Children also should make sure to be in bed and asleep with La Befana comes. Any little scamps who try to catch a glimpse of her may be in for an unpleasant surprise, according to Nikki Crowell in an article about La Befana featured in The Culture Trip: “The children are told that she will give them a swift thump from her broomstick if they try to see her when she arrives, but the tradition could just be to keep kids in their beds.”

As a bonus for Mom and Dad, the story goes that La Befana sweeps the floor of each home before she leaves. She is a legendary housekeeper in Italian folklore.

Instead of setting out milk and cookies for La Befana, families set out a glass of wine and a Christmas treat, such as a slice of a traditional holiday cake like pannetone or pandoro.

La Befana in Friuli-Venezia Giulia, Italy. She brings gifts to children as well as good luck and blessings for the new year.
Naturpuur, Wikimedia Commons

The link between La Befana and Epiphany is a tale about how the Magi (or the Three Wise Men) stopped at her home on their way to Bethlehem. The kindhearted witch gave them food and a place to rest. In return, they asked her to accompany them on their journey to honor Jesus. La Befana declined, but after the Wise Men departed she decided she would make the journey after all. She gathered food and gifts to offer Jesus, but she never found him. Instead, she began distributing her treats to all of the children she met.

The feast of Epiphany is celebrated on January 6 in Italy to mark the arrival of the Wise Men in Bethlehem. On Epiphany Eve, it’s still traditional for children to set out shoes or stockings for La Befana to fill with sweets. Several cities in Italy also mark the occasion with festivals celebrating La Befana.

Despite going by my maiden name of Stroebel (which hearkens my German roots), I married into a family with strong Italian heritage, and La Befana’s lore has found a home in my household. If she wants to cross the Atlantic on her broomstick, she’s welcome to come down my chimney and sweep my floors on Epiphany Eve. I’ll have a glass of wine and a slice of cake waiting for her.

3 witchy reads for autumn

Today is the first day of astronomical fall.

You know what that means. Mugs of hot beverages. Pots of soup. Pumpkins on the porch. Warm, fuzzy sweaters.

And curling up under blankets to read.

As daylight wanes and nature prepares itself for a dormant season, it’s the perfect time to spend more hours indoors with a good book. (As if there’s ever not a good time to spend with a book …) This is also the season when the witchy vibe resonates the strongest, and that’s often reflected in my choice of titles from September through November.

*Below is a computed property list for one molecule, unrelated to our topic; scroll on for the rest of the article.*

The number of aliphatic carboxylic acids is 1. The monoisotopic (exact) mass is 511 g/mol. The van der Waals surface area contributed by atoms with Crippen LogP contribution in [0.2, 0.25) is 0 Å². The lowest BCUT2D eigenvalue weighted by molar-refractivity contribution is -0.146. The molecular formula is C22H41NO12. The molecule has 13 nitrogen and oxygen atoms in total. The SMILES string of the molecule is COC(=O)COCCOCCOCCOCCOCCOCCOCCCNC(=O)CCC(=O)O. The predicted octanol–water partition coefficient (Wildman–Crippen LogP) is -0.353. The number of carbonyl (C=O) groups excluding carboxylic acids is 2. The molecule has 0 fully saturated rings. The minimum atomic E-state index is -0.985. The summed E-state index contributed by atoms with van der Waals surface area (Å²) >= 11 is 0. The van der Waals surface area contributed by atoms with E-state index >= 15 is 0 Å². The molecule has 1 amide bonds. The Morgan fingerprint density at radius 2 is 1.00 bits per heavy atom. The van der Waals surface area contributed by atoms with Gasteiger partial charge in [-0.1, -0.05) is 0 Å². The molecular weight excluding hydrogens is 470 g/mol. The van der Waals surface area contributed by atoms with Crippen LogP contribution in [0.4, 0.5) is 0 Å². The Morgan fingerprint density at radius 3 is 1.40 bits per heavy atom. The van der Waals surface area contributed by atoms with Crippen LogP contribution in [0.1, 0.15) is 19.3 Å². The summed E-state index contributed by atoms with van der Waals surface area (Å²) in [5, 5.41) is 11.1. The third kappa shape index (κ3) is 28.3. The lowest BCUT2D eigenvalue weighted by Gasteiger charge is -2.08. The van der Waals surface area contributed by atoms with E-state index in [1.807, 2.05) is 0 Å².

Listed below are three of my favorite witchy reads from the past few autumns.

The Physick Book of Deliverance Dane

by Katherine Howe, 2010, Hachette Books, 384 pages

Summary: Harvard graduate student Connie Goodwin needs to spend her summer doing research for her doctoral dissertation. But when her mother asks her to handle the sale of Connie’s grandmother’s abandoned home near Salem, she can’t refuse. As she is drawn deeper into the mysteries of the family house, Connie discovers an ancient key within a seventeenth-century Bible. The key contains a yellowing fragment of parchment with a name written upon it: Deliverance Dane. This discovery launches Connie on a quest – to find out who this woman was and to unearth a rare artifact: a physick book, its pages a secret repository for lost knowledge.

Katherine Howe knits together the past and the present in this work of historical fiction. Although the book is light on fantasy and the magic is mild, it offers a glimpse into the Salem Witch Trials and an academic pursuit to find the “receipt book” (or recipe book, essentially a grimoire) belonging to Connie’s ancestor.

Storylines that blend magic and academia rank high among my favorites, as well as those that weave magic into our everyday lives and world. Not to mention the Salem Witch Trials have been a historical obsession for me since high school. If any of your interests tick the same boxes, this would be a good book for you.

The All Souls Trilogy
(A Discovery of Witches, Shadow of Night, The Book of Life)

by Deborah Harkness, 2011-2015, Penguin Books, approx. 590 pages each

Summary: Historian Diana Bishop has denied her magical heritage, instead focusing on her academic research into alchemy. But when she stumbles upon a bewitched alchemical manuscript at Oxford University’s Bodleian Library, she draws the attention of witches, vampires, and daemons alike. There’s no ignoring her magical past, nor can she ignore geneticist and vampire Matthew Clairmont as he becomes her unlikely ally in discovering the mystery of the manuscript known as Ashmole 782.